Saturday, 11 June 2011
Get on Your Bike
One of the results of this has been an insatiable demand for traffic calming measures which usually boils down to a demand for speed bumps in the road. I could wax lyrical on my views of speed bumps as an addition to street furniture but a major problem is that as the sole method of reducing speed in our residential areas they will never satisfy the need or the demand. The resources available are finite while the demand for safety in our neighbourhoods is rightly infinite.
The policy response in the local transport plan, published by the Integrated Transport Authority, has been to advocate "the introduction of an extensive network of low speed zones, create safer roads,encourage more cycling and walking and therefore improve health." The printed copy of this major strategy affecting people throughout Merseyside landed on my doormat yesterday. How appropriate that as the Cabinet Member for Transport I was able to announce in advance at the Regeneration Select Committee on Thursday that Liverpool City Council intended to move towards 70% of their road network being covered by 20mph limits potentially impacting on all our residential areas.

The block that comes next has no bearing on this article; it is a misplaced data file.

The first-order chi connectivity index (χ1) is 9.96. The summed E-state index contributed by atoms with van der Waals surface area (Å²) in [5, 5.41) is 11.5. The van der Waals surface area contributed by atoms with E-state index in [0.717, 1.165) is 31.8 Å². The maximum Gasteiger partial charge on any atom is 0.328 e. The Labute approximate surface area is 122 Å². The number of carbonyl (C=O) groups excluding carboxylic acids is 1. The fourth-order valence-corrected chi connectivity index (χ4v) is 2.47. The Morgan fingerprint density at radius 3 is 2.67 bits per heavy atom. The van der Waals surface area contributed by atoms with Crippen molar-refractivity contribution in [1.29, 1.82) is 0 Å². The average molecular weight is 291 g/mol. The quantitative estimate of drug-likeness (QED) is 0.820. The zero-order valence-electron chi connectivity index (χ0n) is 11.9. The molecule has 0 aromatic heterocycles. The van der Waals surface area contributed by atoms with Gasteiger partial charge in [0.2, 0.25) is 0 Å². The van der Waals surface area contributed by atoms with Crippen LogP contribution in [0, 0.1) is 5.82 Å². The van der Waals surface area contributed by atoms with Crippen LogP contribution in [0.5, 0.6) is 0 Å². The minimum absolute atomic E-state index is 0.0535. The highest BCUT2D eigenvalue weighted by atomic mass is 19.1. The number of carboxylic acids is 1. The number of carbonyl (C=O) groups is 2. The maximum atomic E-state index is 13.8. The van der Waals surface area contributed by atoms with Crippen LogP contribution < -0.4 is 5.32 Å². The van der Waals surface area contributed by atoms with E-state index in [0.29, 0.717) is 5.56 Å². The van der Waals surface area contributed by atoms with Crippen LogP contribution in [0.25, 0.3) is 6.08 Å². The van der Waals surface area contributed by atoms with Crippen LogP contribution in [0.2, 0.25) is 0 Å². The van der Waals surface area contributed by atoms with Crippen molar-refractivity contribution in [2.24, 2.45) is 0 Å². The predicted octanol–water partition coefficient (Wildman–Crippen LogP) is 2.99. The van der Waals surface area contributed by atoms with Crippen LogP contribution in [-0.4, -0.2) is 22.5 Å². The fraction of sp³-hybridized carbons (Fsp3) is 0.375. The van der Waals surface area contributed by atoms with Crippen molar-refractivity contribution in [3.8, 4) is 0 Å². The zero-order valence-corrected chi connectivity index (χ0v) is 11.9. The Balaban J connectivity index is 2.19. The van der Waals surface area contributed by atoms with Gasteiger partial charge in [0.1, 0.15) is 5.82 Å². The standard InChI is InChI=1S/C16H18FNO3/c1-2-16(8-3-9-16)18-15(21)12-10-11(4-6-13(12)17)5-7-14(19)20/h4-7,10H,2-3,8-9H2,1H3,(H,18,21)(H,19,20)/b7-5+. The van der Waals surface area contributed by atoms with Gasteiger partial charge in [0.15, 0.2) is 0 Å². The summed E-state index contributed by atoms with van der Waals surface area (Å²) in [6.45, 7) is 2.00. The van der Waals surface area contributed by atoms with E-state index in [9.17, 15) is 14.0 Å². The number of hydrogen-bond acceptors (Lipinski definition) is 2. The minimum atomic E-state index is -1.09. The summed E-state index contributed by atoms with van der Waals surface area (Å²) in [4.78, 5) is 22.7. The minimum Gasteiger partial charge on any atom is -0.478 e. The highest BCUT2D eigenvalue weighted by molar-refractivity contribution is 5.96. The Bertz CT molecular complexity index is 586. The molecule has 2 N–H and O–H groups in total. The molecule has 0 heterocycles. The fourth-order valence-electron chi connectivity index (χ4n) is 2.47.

Additional evidence from towns such as Portsmouth and Warrington which have extended 20mph limits have convinced me that this is a step worth taking and indeed a step we must take. Perhaps my playmates of nearly 50 years ago will cheer that decision and their grandchilden and great-grandchildren will benefit as councils throughout the country follow suit.
You can download the Local Transport Plan at : http://www.letstravelwise.org/files/906606832_Summary.pdf A recent report by the North West Public Health Observatory concluded that 140 killed or seriously injured child casualties could have been prevented each year between 2004-8 if 20mph traffic speed zones had been introduced in residential areas (other than main roads) across the North West.